Catching up with an old friend the other day, she expressed her dismay with a current project she was working on in her job. The project, itself, she loved, it was certain people on her team that were driving her bananas....I think the term she actually used was, "bat-shit crazy". One person was striving for power struggle, while one person wasn't pulling their weight and others seemed to need hand-holding, rather than taking any initiative. It reminded me of my time in the corporate world and working closely with many different personalities. It reminded me of so many of you who still deal with this every day. How do we deal with these people who drive us 'bat-shit crazy' in our work, a place where we spend so much of our time that they seem like dysfunctional family members rather than coworkers?
What if we began to see everyone as a teacher? Even on our best days we can encounter difficulty with another person, our partner, our friend, co-worker, even a stranger on the street. The challenge ranges from a minor annoyance to unfathomable rudeness. Yet, it's not so much the challenge we face, but our reaction to it.
In my work with conflict resolution, I approach it by seeing each individual before the group. Think about it, every individual person in this world is walking around, running their own set of patterns and triggers. Then they bump up against another individual who is running their junk. Sometimes when the two meet it's simpatico. Other times we bump up against another person and their stuff sets off highly reactive triggers within us. And then there is everything in between. So when we're working within a group dynamic it's important to remember that even though you're coworkers, you are people first (something often forgotten in the corporate world).
As we become frustrated with someone, there is a different path we can choose. Taking a step back from our reactive mind and simply observing that person in their patterns, we begin to have a wider capacity to understand, empathize and practice compassion. Taking that coworker with whom you're in constant power struggle...he/she may seem overly confident, but chances are they are highly insecure. What is it like to walk in their shoes of such intense insecurity all the time? What sort of pain does it cause in their emotional mind and physical body? What must it be like to live with that set of fears all the time?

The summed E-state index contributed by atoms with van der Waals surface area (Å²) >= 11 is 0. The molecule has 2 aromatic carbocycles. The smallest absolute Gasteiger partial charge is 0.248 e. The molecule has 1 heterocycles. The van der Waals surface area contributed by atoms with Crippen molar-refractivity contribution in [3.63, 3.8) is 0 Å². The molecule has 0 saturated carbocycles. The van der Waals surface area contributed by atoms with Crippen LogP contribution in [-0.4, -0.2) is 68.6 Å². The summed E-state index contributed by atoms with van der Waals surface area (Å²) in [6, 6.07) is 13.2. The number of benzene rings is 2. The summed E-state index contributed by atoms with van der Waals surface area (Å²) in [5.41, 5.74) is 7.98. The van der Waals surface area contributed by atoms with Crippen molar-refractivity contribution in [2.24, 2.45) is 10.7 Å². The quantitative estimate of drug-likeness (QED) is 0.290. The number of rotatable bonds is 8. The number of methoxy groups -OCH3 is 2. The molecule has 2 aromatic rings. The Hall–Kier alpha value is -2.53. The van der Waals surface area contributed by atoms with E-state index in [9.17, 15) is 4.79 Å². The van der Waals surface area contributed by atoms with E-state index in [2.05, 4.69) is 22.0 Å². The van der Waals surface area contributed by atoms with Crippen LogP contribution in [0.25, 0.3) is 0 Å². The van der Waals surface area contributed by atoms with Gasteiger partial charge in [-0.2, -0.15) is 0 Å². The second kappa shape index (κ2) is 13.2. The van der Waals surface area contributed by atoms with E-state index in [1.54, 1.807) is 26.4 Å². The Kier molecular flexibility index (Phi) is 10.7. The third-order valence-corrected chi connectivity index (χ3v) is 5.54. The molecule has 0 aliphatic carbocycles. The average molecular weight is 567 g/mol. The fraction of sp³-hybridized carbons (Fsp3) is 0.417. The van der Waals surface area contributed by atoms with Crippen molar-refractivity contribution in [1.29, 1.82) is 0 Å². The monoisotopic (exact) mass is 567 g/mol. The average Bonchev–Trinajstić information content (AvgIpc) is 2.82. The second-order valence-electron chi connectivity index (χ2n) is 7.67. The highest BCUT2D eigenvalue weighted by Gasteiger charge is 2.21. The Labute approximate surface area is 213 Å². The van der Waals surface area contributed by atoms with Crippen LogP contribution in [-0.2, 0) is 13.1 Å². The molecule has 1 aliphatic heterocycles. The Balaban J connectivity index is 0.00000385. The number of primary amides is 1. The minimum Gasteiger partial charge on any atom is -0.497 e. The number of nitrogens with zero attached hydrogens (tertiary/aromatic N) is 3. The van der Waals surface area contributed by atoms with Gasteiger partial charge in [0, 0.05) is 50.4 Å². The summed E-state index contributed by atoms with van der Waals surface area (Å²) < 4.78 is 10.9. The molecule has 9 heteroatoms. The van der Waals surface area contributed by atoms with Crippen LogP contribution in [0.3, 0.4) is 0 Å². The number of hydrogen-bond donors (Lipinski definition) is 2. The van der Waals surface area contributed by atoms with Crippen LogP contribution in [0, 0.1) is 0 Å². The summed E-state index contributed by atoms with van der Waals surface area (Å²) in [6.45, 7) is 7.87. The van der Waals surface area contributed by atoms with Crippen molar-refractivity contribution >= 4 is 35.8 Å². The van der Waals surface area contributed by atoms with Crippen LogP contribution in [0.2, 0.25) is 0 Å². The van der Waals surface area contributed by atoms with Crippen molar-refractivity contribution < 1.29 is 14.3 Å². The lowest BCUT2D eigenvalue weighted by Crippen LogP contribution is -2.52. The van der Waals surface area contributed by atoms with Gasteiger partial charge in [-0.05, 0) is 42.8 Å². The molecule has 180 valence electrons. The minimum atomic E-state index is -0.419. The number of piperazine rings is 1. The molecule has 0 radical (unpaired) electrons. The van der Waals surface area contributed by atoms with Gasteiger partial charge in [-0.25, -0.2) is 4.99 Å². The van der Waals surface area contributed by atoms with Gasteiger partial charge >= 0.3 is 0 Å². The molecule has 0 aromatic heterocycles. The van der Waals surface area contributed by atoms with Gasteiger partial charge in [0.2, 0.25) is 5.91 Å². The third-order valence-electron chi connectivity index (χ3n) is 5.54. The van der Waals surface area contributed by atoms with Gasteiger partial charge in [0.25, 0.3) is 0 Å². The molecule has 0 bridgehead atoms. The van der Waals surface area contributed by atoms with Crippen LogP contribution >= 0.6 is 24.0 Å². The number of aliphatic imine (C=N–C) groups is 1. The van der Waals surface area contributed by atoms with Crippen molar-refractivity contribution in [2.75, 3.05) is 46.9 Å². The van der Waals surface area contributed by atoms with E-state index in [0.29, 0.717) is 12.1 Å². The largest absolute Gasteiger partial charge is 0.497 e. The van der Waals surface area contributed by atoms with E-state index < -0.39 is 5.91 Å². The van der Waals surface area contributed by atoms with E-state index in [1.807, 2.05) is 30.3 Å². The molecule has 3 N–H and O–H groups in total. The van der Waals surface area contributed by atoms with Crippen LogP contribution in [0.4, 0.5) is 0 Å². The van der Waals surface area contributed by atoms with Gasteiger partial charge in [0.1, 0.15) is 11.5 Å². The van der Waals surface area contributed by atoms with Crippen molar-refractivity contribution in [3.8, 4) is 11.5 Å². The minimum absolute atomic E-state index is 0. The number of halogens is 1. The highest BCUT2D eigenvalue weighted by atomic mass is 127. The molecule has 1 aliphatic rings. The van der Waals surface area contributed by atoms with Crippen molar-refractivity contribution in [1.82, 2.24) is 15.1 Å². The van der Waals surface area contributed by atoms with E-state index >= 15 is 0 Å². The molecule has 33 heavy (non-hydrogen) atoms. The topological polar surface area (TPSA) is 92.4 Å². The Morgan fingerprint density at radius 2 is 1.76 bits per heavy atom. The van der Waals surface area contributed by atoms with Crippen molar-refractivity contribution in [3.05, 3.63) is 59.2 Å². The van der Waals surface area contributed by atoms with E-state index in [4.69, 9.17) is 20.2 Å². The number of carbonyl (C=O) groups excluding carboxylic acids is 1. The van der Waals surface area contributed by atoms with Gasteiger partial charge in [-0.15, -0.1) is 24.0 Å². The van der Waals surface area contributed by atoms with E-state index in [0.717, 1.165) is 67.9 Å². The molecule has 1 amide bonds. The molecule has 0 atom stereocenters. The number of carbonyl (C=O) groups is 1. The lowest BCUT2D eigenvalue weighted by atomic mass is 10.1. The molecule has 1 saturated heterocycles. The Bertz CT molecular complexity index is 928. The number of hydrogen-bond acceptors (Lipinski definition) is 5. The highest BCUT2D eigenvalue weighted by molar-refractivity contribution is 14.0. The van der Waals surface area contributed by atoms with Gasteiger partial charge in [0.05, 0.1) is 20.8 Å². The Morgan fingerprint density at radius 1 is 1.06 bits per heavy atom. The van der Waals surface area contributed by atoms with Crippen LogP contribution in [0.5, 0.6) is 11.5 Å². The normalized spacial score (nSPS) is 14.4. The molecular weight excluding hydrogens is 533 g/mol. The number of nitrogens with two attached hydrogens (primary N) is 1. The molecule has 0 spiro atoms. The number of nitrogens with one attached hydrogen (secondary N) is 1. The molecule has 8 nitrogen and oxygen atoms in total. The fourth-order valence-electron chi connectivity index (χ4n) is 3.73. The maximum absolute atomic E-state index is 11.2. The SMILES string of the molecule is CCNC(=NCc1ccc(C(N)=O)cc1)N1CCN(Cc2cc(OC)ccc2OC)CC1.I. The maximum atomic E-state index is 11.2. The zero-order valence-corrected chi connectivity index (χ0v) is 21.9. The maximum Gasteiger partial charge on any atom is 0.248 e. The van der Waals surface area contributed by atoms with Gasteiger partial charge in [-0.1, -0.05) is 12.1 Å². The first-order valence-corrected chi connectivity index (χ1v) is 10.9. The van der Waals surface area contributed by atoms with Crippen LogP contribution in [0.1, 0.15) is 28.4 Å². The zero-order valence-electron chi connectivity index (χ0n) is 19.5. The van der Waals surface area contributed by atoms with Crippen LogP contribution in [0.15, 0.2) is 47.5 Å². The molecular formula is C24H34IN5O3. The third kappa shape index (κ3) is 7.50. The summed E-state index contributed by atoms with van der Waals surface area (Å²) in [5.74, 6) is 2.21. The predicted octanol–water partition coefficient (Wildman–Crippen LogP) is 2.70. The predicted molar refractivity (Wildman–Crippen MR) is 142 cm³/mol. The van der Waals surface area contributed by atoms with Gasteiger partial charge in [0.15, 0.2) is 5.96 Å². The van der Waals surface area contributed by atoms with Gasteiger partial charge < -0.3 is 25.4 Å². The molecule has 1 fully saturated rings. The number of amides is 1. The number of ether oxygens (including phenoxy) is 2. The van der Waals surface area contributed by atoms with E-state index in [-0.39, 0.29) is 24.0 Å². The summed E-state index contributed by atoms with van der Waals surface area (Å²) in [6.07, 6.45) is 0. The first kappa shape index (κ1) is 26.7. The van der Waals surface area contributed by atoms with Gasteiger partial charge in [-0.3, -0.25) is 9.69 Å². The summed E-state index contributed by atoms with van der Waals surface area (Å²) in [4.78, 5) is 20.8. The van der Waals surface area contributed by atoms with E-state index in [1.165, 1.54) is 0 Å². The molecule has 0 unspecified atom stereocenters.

Why are we triggered by certain people? As we become more of the witness to others it's of course an opportunity to witness ourselves. Where do these triggers come from? How old is that younger piece of yourself stepping forward and reacting to the person with whom you're in conflict?
For years I got so incensed when I experienced disrespectful behavior from another person, whether it was directed at me or someone else. I'd get so reactive and angry. Then I began to take a look at why that was and where it came from. I got some interesting insights which went much farther back then I realized. It dawned on me that I was wearing around some old family imprints rather than allowing a more evolved me to step forward and navigate these issues. It doesn't mean that I still don't get triggered or that I tolerate this sort of behavior, but my response is vastly different. Rather than getting so incensed I simply point it out in a more gentle way...the way a parent might do with a child. In this process we have an ability to be guides, which offers a deeper service in the world.
Here's a simple practice I love from Jack Kornfield's A Path With a Heart:
"Imagine that this earth is filled with Buddhas, that every single being you encounter is enlightened, except one...yourself! Imagine they are all here to teach you. Whoever you encounter is acting solely for your benefit, to provide just the teachings and difficulties you need in order to awaken."
Practice this today and just notice how it can shift your relationship to the difficult people you face. There is abundant growth in allowing ourselves the opportunity to step back from our reactive mind and take a seat in our center. A large part of conflict resolution is about shifting perspective. We may not change the other person, but if we can learn more about ourselves and the other person then we can release the inner struggle we experience and ultimately become more solutions-based.